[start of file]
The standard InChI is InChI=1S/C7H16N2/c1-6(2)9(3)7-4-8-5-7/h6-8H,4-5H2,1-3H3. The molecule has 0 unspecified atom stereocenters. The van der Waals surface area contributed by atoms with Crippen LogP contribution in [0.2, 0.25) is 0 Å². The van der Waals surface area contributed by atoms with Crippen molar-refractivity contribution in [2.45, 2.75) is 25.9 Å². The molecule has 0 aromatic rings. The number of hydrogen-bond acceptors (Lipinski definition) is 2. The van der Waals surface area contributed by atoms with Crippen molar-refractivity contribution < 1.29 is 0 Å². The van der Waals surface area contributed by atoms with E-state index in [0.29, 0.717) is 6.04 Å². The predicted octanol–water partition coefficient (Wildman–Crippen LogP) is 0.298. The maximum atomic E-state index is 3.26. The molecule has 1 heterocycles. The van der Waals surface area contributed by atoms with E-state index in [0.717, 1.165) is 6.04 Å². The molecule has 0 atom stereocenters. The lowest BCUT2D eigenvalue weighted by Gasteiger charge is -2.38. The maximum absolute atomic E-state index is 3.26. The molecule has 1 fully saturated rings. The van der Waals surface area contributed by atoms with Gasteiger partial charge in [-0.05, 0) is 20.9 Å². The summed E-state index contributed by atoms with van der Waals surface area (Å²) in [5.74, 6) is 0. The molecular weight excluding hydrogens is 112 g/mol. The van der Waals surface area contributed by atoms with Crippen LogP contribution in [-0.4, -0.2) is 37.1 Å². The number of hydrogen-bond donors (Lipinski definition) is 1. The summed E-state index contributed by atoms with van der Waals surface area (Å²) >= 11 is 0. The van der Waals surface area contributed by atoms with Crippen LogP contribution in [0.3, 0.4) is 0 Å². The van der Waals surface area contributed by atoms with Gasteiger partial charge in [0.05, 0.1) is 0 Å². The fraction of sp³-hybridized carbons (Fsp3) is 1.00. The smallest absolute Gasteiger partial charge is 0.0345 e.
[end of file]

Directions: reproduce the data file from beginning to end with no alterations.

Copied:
The standard InChI is InChI=1S/C7H16N2/c1-6(2)9(3)7-4-8-5-7/h6-8H,4-5H2,1-3H3. The molecule has 0 unspecified atom stereocenters. The van der Waals surface area contributed by atoms with Crippen LogP contribution in [0.2, 0.25) is 0 Å². The van der Waals surface area contributed by atoms with Crippen molar-refractivity contribution in [2.45, 2.75) is 25.9 Å². The molecule has 0 aromatic rings. The number of hydrogen-bond acceptors (Lipinski definition) is 2. The van der Waals surface area contributed by atoms with Crippen molar-refractivity contribution < 1.29 is 0 Å². The van der Waals surface area contributed by atoms with E-state index in [0.29, 0.717) is 6.04 Å². The predicted octanol–water partition coefficient (Wildman–Crippen LogP) is 0.298. The maximum atomic E-state index is 3.26. The molecule has 1 heterocycles. The van der Waals surface area contributed by atoms with E-state index in [0.717, 1.165) is 6.04 Å². The molecule has 0 atom stereocenters. The lowest BCUT2D eigenvalue weighted by Gasteiger charge is -2.38. The maximum absolute atomic E-state index is 3.26. The molecule has 1 fully saturated rings. The van der Waals surface area contributed by atoms with Gasteiger partial charge in [-0.05, 0) is 20.9 Å². The summed E-state index contributed by atoms with van der Waals surface area (Å²) in [5.74, 6) is 0. The molecular weight excluding hydrogens is 112 g/mol. The van der Waals surface area contributed by atoms with Crippen LogP contribution in [-0.4, -0.2) is 37.1 Å². The number of hydrogen-bond donors (Lipinski definition) is 1. The summed E-state index contributed by atoms with van der Waals surface area (Å²) >= 11 is 0. The van der Waals surface area contributed by atoms with Crippen LogP contribution in [0.3, 0.4) is 0 Å². The van der Waals surface area contributed by atoms with Gasteiger partial charge in [0.05, 0.1) is 0 Å². The fraction of sp³-hybridized carbons (Fsp3) is 1.00. The smallest absolute Gasteiger partial charge is 0.0345 e.